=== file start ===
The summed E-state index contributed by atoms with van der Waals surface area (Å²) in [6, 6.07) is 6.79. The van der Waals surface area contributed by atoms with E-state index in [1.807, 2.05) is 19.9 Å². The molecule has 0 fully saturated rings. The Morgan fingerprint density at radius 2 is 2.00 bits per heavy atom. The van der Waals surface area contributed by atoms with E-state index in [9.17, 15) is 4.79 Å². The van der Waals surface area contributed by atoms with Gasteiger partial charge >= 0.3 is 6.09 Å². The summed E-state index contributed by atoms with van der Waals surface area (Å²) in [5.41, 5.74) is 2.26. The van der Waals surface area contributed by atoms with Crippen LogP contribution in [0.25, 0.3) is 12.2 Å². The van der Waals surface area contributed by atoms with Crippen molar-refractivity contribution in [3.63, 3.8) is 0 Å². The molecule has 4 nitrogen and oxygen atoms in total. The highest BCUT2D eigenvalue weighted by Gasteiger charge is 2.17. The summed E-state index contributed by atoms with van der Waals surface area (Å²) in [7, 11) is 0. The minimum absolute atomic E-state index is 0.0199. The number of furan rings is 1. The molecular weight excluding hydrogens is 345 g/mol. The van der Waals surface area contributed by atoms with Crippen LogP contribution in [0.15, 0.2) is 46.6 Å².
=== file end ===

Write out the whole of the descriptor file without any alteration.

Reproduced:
The summed E-state index contributed by atoms with van der Waals surface area (Å²) in [6, 6.07) is 6.79. The van der Waals surface area contributed by atoms with E-state index in [1.807, 2.05) is 19.9 Å². The molecule has 0 fully saturated rings. The Morgan fingerprint density at radius 2 is 2.00 bits per heavy atom. The van der Waals surface area contributed by atoms with E-state index in [9.17, 15) is 4.79 Å². The van der Waals surface area contributed by atoms with Gasteiger partial charge >= 0.3 is 6.09 Å². The summed E-state index contributed by atoms with van der Waals surface area (Å²) in [5.41, 5.74) is 2.26. The van der Waals surface area contributed by atoms with Crippen LogP contribution in [0.25, 0.3) is 12.2 Å². The van der Waals surface area contributed by atoms with Crippen molar-refractivity contribution in [3.63, 3.8) is 0 Å². The molecule has 4 nitrogen and oxygen atoms in total. The highest BCUT2D eigenvalue weighted by Gasteiger charge is 2.17. The summed E-state index contributed by atoms with van der Waals surface area (Å²) in [7, 11) is 0. The minimum absolute atomic E-state index is 0.0199. The number of furan rings is 1. The molecular weight excluding hydrogens is 345 g/mol. The van der Waals surface area contributed by atoms with Crippen LogP contribution in [0.15, 0.2) is 46.6 Å².